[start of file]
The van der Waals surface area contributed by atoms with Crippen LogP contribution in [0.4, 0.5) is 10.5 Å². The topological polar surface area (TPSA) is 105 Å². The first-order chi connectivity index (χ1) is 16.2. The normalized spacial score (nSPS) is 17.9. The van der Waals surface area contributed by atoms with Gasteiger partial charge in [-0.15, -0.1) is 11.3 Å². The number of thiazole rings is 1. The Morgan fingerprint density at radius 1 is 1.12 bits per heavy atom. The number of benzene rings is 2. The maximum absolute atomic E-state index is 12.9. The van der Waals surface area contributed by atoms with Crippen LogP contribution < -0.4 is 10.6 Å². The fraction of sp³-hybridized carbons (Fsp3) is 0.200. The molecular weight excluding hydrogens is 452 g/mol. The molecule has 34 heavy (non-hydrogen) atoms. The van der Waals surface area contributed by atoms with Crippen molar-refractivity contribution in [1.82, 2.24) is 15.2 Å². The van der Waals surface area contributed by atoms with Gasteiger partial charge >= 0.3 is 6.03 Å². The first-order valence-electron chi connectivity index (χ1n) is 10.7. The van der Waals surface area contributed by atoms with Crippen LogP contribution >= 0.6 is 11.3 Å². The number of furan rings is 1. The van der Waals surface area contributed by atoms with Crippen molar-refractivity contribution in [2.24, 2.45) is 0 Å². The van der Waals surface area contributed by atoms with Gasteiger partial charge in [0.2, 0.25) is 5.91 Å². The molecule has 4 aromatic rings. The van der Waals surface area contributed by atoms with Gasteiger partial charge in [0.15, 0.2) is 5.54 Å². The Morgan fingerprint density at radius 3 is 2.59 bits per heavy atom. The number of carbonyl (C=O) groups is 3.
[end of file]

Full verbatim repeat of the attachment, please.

The van der Waals surface area contributed by atoms with Crippen LogP contribution in [0.4, 0.5) is 10.5 Å². The topological polar surface area (TPSA) is 105 Å². The first-order chi connectivity index (χ1) is 16.2. The normalized spacial score (nSPS) is 17.9. The van der Waals surface area contributed by atoms with Gasteiger partial charge in [-0.15, -0.1) is 11.3 Å². The number of thiazole rings is 1. The Morgan fingerprint density at radius 1 is 1.12 bits per heavy atom. The number of benzene rings is 2. The maximum absolute atomic E-state index is 12.9. The van der Waals surface area contributed by atoms with Crippen LogP contribution < -0.4 is 10.6 Å². The fraction of sp³-hybridized carbons (Fsp3) is 0.200. The molecular weight excluding hydrogens is 452 g/mol. The molecule has 34 heavy (non-hydrogen) atoms. The van der Waals surface area contributed by atoms with Crippen molar-refractivity contribution in [1.82, 2.24) is 15.2 Å². The van der Waals surface area contributed by atoms with Gasteiger partial charge >= 0.3 is 6.03 Å². The first-order valence-electron chi connectivity index (χ1n) is 10.7. The van der Waals surface area contributed by atoms with Crippen LogP contribution >= 0.6 is 11.3 Å². The number of furan rings is 1. The van der Waals surface area contributed by atoms with Crippen molar-refractivity contribution in [2.24, 2.45) is 0 Å². The van der Waals surface area contributed by atoms with Gasteiger partial charge in [0.2, 0.25) is 5.91 Å². The molecule has 4 aromatic rings. The van der Waals surface area contributed by atoms with Gasteiger partial charge in [0.15, 0.2) is 5.54 Å². The Morgan fingerprint density at radius 3 is 2.59 bits per heavy atom. The number of carbonyl (C=O) groups is 3.